Entrance gate at Golden Temple remains as it is; bullet marks to be protected
“The structure is important to make sure that the events of 1984 are kept alive. Thus, we decided to preserve it in its original form”
In the restoration and renovation drive it carried out at its headquarters, the Teja Singh Samundri Hall, last year, the Shiromani Gurdwara Parbandhak Committee (SGPC) preserved bullet marks from the Operation Blue Star of 1984 as evidence to be presented in a ₹1,000-crore damages suit it has filed against the Centre.
However, the structure at the entrance to the Golden Temple from the Atta Mandi side of the city was allowed to remain as it is. “The structure is important to make sure that the events of 1984 are kept alive. Thus, we decided to preserve it in its original form. The bullet marks will be protected, but there will be no renovation,” said SGPC chief secretary Roop Singh. The entrance is close to the Akal Takht, the highest temporal seat of the Sikhs. The building of the Akal Takht was also damaged during the operation of the Indian army against Sikh militants.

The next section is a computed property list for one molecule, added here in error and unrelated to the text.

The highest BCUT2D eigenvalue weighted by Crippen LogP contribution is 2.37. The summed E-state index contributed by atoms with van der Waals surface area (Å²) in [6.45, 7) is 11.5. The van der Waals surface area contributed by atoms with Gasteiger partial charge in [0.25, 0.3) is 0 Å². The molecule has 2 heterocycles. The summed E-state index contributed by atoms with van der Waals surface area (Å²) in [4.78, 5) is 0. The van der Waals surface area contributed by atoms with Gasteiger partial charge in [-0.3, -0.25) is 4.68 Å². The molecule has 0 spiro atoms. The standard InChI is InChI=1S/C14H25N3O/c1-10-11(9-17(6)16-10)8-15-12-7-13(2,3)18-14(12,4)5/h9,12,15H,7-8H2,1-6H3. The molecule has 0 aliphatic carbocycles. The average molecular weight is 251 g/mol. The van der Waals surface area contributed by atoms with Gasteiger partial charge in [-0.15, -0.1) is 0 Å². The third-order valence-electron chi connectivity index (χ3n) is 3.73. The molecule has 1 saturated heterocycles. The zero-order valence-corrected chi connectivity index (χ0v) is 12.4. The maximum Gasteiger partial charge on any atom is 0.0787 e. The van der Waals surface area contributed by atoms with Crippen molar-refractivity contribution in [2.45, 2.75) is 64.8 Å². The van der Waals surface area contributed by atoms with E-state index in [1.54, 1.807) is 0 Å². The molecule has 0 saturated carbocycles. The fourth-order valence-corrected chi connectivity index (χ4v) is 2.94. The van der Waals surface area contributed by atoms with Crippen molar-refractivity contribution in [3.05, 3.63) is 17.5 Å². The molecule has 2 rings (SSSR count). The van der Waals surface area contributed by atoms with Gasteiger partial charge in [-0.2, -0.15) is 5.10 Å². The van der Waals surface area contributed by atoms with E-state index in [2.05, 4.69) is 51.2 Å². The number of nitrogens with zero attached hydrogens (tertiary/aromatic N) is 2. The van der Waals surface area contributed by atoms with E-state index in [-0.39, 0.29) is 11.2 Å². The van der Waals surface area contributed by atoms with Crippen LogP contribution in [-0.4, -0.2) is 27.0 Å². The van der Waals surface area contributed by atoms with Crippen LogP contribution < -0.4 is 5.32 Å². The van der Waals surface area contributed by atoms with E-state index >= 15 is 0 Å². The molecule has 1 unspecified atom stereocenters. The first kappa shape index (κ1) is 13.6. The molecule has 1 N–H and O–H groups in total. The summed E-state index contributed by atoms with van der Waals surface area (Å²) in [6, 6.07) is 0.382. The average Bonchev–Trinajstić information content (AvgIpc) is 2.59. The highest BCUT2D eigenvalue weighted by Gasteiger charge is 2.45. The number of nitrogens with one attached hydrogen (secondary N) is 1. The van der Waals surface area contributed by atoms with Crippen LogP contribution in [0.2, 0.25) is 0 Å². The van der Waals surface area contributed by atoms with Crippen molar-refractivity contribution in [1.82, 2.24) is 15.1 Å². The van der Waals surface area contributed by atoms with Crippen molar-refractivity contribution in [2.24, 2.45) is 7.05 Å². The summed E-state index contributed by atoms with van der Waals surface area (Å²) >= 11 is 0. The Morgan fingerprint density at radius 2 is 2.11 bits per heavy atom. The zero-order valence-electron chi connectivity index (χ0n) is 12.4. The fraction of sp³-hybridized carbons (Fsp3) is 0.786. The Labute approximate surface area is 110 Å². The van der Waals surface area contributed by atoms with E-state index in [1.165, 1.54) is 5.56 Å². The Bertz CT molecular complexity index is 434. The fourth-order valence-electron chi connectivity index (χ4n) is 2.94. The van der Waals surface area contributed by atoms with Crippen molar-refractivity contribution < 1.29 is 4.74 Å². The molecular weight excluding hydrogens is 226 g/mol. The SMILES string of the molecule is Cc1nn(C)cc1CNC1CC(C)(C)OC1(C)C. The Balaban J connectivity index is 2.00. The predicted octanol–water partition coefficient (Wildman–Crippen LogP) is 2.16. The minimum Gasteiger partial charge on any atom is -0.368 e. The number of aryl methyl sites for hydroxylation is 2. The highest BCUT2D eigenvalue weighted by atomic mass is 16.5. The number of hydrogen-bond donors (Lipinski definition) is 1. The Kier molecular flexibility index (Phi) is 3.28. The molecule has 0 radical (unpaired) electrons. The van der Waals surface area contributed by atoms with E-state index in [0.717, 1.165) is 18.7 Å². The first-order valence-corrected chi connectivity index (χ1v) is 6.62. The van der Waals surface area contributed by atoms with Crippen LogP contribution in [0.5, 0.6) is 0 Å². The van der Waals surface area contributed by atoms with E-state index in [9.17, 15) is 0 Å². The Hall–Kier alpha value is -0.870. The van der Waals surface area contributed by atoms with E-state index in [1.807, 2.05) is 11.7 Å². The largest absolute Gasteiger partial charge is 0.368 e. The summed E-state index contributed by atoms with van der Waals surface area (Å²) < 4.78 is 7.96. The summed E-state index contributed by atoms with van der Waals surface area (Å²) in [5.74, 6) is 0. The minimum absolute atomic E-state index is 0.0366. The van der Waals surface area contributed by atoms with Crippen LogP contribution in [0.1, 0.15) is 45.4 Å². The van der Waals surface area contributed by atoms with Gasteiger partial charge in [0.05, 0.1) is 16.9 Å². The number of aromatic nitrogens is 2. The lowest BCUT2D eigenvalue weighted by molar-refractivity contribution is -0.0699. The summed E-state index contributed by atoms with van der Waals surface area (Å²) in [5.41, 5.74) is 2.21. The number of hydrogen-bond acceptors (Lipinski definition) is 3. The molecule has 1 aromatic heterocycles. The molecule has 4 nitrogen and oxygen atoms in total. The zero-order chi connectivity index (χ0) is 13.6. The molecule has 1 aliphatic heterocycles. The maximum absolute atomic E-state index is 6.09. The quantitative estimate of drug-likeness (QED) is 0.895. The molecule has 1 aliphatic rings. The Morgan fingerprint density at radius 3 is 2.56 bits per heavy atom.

The structure at the entrance exhibits signs of destruction — small bullet marks and big holes. Once you climb the stairs of the entrance, the rooftop has a small dome-shaped structure, ‘Deori’, in local parlance. Devotees, however, are prohibited from going there.
“Small bullet marks will be protected with metallic cases like we have done in case of the Teja Singh Samundri Hall and some other buildings. The bigger holes and the other signs of destruction will be protected with glass, so that devotees can witness these,” Roop added.
Sikh radical leaders have been opposed to either renovation or restoration, terming it as tampering with evidence. Their demand has been to let all structures, damaged in the operation, remain in their original form.